Impact of objective airflow measurement on assessment of asthma severity and treatment appropriateness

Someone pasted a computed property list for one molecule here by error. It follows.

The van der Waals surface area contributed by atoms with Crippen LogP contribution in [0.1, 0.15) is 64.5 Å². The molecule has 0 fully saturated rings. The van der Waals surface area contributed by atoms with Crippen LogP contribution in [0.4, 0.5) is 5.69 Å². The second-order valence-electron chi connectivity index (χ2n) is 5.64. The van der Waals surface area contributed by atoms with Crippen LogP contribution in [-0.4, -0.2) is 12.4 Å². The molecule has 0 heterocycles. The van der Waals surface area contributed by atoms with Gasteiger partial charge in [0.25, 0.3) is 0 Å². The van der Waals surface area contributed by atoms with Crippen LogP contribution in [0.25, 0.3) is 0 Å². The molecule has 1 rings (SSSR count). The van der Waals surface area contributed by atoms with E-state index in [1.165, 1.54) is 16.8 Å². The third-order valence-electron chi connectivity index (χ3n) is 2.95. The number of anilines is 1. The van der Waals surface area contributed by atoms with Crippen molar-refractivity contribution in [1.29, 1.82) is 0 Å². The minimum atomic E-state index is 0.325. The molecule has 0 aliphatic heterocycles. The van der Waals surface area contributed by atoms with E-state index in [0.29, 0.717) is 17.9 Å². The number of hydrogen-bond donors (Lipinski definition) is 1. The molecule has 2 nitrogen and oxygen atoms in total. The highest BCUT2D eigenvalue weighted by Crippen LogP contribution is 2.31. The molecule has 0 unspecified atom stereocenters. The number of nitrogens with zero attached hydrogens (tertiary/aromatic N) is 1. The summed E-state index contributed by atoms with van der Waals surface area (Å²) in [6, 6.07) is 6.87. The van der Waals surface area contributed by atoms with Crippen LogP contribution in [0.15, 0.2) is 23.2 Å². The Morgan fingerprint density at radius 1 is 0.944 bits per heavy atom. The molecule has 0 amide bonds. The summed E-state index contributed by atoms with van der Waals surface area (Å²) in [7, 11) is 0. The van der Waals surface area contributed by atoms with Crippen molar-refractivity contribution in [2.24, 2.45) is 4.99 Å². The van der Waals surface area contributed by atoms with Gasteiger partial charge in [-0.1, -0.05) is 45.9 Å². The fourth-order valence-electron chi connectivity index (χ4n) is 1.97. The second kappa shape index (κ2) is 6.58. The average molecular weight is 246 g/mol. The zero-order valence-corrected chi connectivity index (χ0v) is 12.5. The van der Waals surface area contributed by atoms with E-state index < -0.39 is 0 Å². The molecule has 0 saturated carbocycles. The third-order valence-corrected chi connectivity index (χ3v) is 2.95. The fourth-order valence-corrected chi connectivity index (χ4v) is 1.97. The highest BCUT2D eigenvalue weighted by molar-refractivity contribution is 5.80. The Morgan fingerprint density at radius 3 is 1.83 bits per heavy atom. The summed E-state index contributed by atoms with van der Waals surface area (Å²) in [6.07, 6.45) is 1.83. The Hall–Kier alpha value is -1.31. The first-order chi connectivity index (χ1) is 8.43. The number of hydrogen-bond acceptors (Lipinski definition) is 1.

AbstractCurrent asthma treatment is directed by severity of symptoms and lung function. In Malaysia, spirometry is not widely available and therefore not used in most medical consultations. In 163 asthmatic patients [mean (95% CI) age: 41 (38-44) yrs; 29% male; 32% Malays, 32% Chinese, 34% Indians] who were being followed up in a State Hospital medical outpatient clinic and a large urban-based health clinic, we studied the effect on Global Initiative for Asthma (GINA) disease severity classification and the appropriateness of currently prescribed treatment when forced expiratory volume in one second (FEV1) was considered together with symptom severity. We showed that 52% of the patients were upgraded to a higher severity classification and 71% of the patients were ‘under-treated’. If based on ‘symptoms alone’ to assess severity, 39% of the patients were still ‘under-treated’. We concluded that the disease severity in many asthmatic patients might have been underestimated and therefore not adequately treated, because spirometry was not available or used to assess asthma severity. The use of spirometry should be advocated more widely among clinicians treating asthma in Malaysia.
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